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FDA gives generics greater importance Posted 12/10/2012

The Office of Generic Drugs has been promoted to the highest position within FDA because of the great amount of work and income/expenditure now associated with generics.

The Office of Generic Drugs has been given a superior position within FDA, with its newly appointed Director, Dr Greg Geba, now reporting directly to Dr Janet Woodcock, Director of the Center for Drug Evaluation and Research. Given that nearly 80% of all prescriptions in the US are now for generic drugs, it makes sense to give generic drugs a superior position in FDA. Dr Geba will lead the Office’s ‘expanding generics program[me] with the goal of enhancing our ability to give consumers timely access to high quality, safe, and effective generic drugs’.

Generic drug user fee amendments
This change was made after Congress passed the FDA User Fee Reauthorization bill in June and then on 9 July 2012, the Generic Drug User Fee Amendments of 2012 (GDUFA). These set the budgetary rules for the next five years. Drug reviews will be funded 60% by industry fees, about US$4.1 billion over the length of the deal. Medical device manufacturers will pay fees that make up about 35% of funding for the industry’s review programme, or US$609 million over five years. Generic drug companies, which had been exempted from user fees, will pay US$1.58 billion over that time. It is hoped that overall, consumers and taxpayers will pay less as generics are approved more quickly.

GDUFA was designed to speed access to safe and effective generic drugs to the public and reduce costs to industry. The law requires industry to pay user fees to supplement the costs of reviewing generic drug applications and inspecting facilities. Additional resources will enable FDA to reduce its current backlog of pending applications, cut the average time required to review generic drug applications for safety, and increase risk-based inspections.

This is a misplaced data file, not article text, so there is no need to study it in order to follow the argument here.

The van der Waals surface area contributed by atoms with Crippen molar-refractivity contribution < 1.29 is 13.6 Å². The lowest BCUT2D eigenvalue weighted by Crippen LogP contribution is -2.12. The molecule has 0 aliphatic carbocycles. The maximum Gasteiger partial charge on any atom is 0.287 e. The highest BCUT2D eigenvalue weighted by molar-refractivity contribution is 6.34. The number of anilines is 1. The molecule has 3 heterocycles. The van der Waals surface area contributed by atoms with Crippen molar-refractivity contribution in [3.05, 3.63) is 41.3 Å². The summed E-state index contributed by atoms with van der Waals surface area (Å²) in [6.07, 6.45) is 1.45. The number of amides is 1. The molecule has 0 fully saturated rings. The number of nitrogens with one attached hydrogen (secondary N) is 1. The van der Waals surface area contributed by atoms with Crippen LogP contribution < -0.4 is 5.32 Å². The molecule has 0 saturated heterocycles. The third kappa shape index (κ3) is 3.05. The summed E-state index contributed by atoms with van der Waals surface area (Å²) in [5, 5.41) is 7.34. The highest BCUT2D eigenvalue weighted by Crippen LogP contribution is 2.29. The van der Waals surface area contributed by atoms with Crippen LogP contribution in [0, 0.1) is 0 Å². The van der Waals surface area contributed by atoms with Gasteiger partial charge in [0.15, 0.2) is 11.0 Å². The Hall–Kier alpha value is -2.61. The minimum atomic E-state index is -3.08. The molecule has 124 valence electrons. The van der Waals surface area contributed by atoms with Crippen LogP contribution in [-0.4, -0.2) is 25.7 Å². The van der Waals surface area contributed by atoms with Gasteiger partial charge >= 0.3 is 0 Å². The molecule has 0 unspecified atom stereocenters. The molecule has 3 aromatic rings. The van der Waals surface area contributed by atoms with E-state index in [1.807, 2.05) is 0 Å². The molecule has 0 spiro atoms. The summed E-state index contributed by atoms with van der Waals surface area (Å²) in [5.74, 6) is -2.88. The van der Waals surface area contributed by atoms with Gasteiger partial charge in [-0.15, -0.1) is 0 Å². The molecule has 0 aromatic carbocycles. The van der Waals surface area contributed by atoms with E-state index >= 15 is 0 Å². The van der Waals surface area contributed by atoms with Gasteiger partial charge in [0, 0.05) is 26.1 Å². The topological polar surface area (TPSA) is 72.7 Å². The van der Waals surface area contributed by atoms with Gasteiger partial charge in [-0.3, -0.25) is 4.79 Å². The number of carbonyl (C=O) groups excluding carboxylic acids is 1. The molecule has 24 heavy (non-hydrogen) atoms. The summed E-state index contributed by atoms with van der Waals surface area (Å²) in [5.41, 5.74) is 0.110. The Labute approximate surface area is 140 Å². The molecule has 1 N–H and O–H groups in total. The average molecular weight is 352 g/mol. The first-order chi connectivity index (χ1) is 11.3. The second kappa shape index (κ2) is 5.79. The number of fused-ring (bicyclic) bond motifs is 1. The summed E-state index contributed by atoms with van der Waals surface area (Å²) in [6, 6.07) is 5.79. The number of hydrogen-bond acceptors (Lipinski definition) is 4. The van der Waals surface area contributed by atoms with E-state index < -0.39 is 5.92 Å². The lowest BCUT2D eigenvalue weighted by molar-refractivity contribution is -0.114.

Tension in the background
US drug approvals rose to a seven-year high during 2011, due to an increase in workload without a corresponding increase in income. The user fee programmes were expanded so that FDA could meet the industry goal of approving drugs more quickly, as well as provide it with extra funds for things like increased inspections of foreign manufacturers. It was one of the few pieces of legislation this year to get bipartisan support.

The complex budgetary situation continues to cause controversy. Congress is being asked to approve US$1.2 trillion of government-wide budget cuts through to 2021. If these measures are not approved, automatic budget reductions will kick in anyway. An FDA spokeswoman said the impasse threatens the user fee programme outlined above.

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Source: FDA

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